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Jakarta Post

Art therapy lends a hand in clinical psychology

  • Tertiani ZB Simanjuntak

    The Jakarta Post

Jakarta   /   Wed, February 10, 2016   /  04:28 pm
Art therapy lends a hand in clinical psychology

First holder: Certified as an art therapist in clinical psychology, Monty P. Satiadarma poses with his paintings.

It is in the history of fine art that the most celebrated artists of all time were troubled in social interaction as a result of their different perceptions of the world.

Vincent van Gogh and Salvador Dali, to name just two, were known much later to be suffering from mental illnesses but art became their channel to reach out to society.

This therapeutic method was first used to expedite the recovery of trauma victims after World War II in hospitals in Britain, a method that was later adopted by the Americans because of its success.

On American soil, this therapy was expanded by two art educators, Edith Kramer and Margareth Naumburg, to be integrated with medical treatment in the Veteran Affairs New York Harbor Healthcare System.

Scientific studies on expressive therapy were soon embarked upon to examine the psychological nature of art.

'€œThere have been questions on how art could cut the time for healing. It was later found out that being in hospital added stress to the patient as a result of being away from family, work and the thought of paying the hospital bills afterward. Art helped in relieving the tension,'€ said Monty P. Satiadarma, the first certified Indonesian art therapist in clinical psychology, whose mentor was Robert E. Ault, who held a Master of Fine Arts degree and co-founded the American Art Therapy Association.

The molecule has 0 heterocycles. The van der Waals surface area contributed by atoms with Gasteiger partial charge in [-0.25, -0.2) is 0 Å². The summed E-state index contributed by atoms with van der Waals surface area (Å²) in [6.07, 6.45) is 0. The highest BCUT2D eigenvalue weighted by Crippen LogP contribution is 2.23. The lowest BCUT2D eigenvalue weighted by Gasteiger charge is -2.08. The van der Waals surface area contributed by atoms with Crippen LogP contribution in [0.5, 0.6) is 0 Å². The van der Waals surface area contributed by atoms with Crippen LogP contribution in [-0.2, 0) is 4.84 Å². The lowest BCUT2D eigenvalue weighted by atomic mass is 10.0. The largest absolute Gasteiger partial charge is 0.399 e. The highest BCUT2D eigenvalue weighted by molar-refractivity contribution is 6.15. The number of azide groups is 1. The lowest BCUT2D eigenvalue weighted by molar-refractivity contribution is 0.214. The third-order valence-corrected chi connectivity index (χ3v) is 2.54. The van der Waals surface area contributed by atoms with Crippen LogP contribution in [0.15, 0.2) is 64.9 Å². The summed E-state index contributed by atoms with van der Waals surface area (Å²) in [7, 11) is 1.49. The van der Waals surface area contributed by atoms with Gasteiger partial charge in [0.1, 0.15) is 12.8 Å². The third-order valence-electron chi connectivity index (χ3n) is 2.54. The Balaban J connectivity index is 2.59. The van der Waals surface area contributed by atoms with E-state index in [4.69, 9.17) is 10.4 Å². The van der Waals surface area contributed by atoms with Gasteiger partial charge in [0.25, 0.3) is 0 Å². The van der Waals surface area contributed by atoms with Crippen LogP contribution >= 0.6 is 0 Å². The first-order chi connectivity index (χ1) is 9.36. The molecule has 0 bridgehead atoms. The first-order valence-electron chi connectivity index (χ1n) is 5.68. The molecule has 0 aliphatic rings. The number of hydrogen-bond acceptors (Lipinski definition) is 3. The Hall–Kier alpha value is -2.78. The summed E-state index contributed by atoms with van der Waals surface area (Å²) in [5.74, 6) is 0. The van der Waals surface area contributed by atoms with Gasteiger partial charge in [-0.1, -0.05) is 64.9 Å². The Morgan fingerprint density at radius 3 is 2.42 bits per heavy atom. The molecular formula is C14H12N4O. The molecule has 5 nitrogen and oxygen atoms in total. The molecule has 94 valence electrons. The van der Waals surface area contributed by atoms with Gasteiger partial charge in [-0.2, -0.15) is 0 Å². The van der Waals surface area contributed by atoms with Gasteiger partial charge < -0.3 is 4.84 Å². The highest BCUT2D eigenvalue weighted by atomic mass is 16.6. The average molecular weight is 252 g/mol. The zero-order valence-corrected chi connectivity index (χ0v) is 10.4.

Flower Bursts: Paintings by Anindhita Lakshmi Ardhanarishvara.Flower Bursts: Paintings by Anindhita Lakshmi Ardhanarishvara.

Monty was educated in the leading specialty psychiatric hospital of the Menninger Foundation in Topeka, Kansas, which developed inventive therapeutic methods.

The foundation has since moved to Dallas. Monty said that neuroscience found evidence of a relationship between art and the human limbic system, the brain.

'€œWhen we draw or visualize something, we actually recollect memories and re-experience emotions that connect to the hypothalamus,'€ he explained.

The hypothalamus is an important area of the brain that links the endocrines and the nervous system, helping to control the pituitary gland particularly in response to stress.

According to Monty, art, especially the visual arts, trigger the association process between memories and emotions and the values the person believes in.

As a result art helps to release pleasant, calming serotonin and oxytocin hormones.

Even if the artistic results appear horrifying for others to look at, according to Monty they create the same metabolism effect on the painter as they relieve the tension as the person shares memories and emotions.

But, as the results rely on the kind of association coming out, can art always be therapeutic?